I devoured this new book about Chief Joseph and even took notes on it...some inspiring things I wanted to remember, as well as some convicting things I must never forget. I have read other works about the Nez Perce and, in fact, I live in the Pacific Northwest and have visited many of the areas related to this part of history. But, I have never heard or read some of the things that Mr. Nerburn includes in his book. They are real and intimate and raw...and clearly tell "the rest of the story". I was sad when I finished a very honest friend had to stop our very wonderful interaction. I will keep my copy and read it again and reference it often. I have read several of Mr. Nerburn's books...his voice resonates with my own. I highly recommend all of his work, but at this moment I would encourage everyone to get a fresh and vivid look at this man, Joseph, and his people by reading this book. You won't regret it.
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23 of 23 people found the following review helpful By Larry Shaw on December 2, 2005
Format: Hardcover
The flight of Chief Joseph and the Nez Perce in the 1800's is told with love and great skill by Kent Nerburn in his new book. The events are historically accurate, but presented as a great story by a great story teller. It's history that reads like a novel. I felt like I was there with the soldiers in the frozen North as they pursued the small band who desired only the freedom to live as their creator intended. I was there with the Nez Perce as their elders and children died one by one during the tragic flight. I felt their pain and suffering. I recommend this book highly to anyone not satisfied with the history as it was taught to us in our schools, and who desire the true story of this sad chapter in the story of the American West. I say thanks to Mr. Nerburn for this fascinating and absorbing labor of love. Five Stars.
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19 of 19 people found the following review helpful By Martin Quotaine on December 18, 2005
Format: Hardcover
I am an avid reader of history and biography. I am especially interested in Native Americans and other indigenous people. Their stories have been told by non-Native people for years, usually poorly or with a very European bias. Either the authors have no sensitivity to the native world view or they romanticize the Native people. It is rare when an author gives us a picture of a different world in a way that feels authentic. Chief Joseph and the Flight of the Nez Perce by Kent Nerburn feels authentic. I feel like I am there on the Nez Perce flight.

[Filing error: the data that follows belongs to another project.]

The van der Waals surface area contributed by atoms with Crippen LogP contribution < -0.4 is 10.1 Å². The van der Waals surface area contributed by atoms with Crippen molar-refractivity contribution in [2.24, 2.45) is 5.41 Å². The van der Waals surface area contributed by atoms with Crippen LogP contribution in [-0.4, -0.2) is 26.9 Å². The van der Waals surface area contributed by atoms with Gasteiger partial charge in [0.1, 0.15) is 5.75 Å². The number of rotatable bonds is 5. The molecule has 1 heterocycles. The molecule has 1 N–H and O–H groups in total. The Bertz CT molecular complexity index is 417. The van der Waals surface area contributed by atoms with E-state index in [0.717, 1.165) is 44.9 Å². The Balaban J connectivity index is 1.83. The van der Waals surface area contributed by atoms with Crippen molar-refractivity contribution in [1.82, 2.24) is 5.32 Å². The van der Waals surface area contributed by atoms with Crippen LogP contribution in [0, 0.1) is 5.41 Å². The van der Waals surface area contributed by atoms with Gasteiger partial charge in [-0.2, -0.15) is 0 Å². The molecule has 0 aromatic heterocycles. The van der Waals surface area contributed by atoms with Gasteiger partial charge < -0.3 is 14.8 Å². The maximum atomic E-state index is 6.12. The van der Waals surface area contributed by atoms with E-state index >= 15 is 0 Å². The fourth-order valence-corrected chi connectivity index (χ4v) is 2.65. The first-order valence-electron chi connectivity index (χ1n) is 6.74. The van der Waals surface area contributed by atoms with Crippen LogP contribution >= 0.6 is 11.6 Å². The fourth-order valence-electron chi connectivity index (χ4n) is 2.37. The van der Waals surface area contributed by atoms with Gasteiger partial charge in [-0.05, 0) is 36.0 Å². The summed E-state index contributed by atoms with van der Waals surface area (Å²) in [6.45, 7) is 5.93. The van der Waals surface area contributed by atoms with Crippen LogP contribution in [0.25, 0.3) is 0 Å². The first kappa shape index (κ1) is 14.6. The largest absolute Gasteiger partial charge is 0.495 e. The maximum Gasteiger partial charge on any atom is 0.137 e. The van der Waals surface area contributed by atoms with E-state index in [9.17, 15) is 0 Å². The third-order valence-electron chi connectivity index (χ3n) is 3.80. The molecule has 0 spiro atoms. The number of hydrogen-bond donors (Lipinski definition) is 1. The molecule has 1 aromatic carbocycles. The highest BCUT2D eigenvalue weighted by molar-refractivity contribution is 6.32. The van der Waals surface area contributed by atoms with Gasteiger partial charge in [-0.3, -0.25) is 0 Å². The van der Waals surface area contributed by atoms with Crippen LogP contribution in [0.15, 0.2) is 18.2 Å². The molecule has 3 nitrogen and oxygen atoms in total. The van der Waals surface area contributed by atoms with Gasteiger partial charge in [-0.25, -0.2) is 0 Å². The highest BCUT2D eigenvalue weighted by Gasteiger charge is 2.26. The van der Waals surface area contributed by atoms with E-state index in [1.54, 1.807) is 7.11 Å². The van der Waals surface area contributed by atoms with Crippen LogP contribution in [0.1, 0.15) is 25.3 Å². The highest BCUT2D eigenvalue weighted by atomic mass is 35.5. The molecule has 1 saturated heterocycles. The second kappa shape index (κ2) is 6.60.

I was familiar with this author's work from his novel, Neither Wolf nor Dog, which is one of my favorite books about Native people. So I expected a good read. But I didn't expect a book of such historical accuracy and narrative power.

Nerburn gives us a real story of real people caught in history's web. He doesn't fictionalize but his work reads like a great work of fiction. This is something I associate with only the best authors.

Too many authors forget the "story" part of "history". This book doesn't make that mistake. One of my pet peeves is when a writer stands back and tells me how to think. Nerburn just tells me the story. He takes us into events like we are there.

I wish he would have spent more time on Joseph's later life. He gives us tantalizing anecdotes about Joseph meeting Buffalo Bill and Joseph's sad speech in Seattle. But he doesn't go into the kind of detail he does in other places. Where he goes into detail he is one of the best historical writers I have ever read. His recreation of the seige and surrender at the Bear Paw mountains should be required reading for every historical writer.

This should be required reading for all those people buying books about the Founding Fathers. It would open their eyes.
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16 of 16 people found the following review helpful By Marian W. Trotter on December 3, 2005
Format: Hardcover
I loved this book. In vivid detail, Kent Nerburn, in his "Chief Joseph and the Flight of the Nez Perce," fulfills his promise to show Chief Joseph's true greatness, which myth has obscured, eventually rendering the great man what the author aptly describes as a kind of "hood ornament."

When the U.S. military captured the Nez Perce, other chiefs fled. Joseph stayed with and cared for his bands during their circuitous, grueling travels as prisoners of the U.S. government, while the President and military officials decided how inexpensively they could house the Nez Perce from then on.

Joseph, already a myth in the eyes of the U.S. populace as the leader of the Nez Perce tribe's masterly escape from the "best that the U.S. military had to offer," used his fame to advocate for his bands before Presidents and Congress. Although feted and celebrated, he failed to get adequate results. He was unaware that Indian genocide was being considered.

This is the most horrific account of displacement I have ever encountered. A huge number of Nez Perce died on route, particularly the elderly and the very young, sickened by starvation and killed by white diseases to which they had no immunity.

"Chief Joseph" took place during Reconstruction following the Civil War, a time when government resources were lacking and nerves worn. Soldiers and officers assigned to the Indian front typically lacked basic military skills and the experience necessary to handle Indians with sensitivity and tact.

I recommend this book to people who like history that is presented as narrative, offering the kind of momentum and characterization that you find in novels.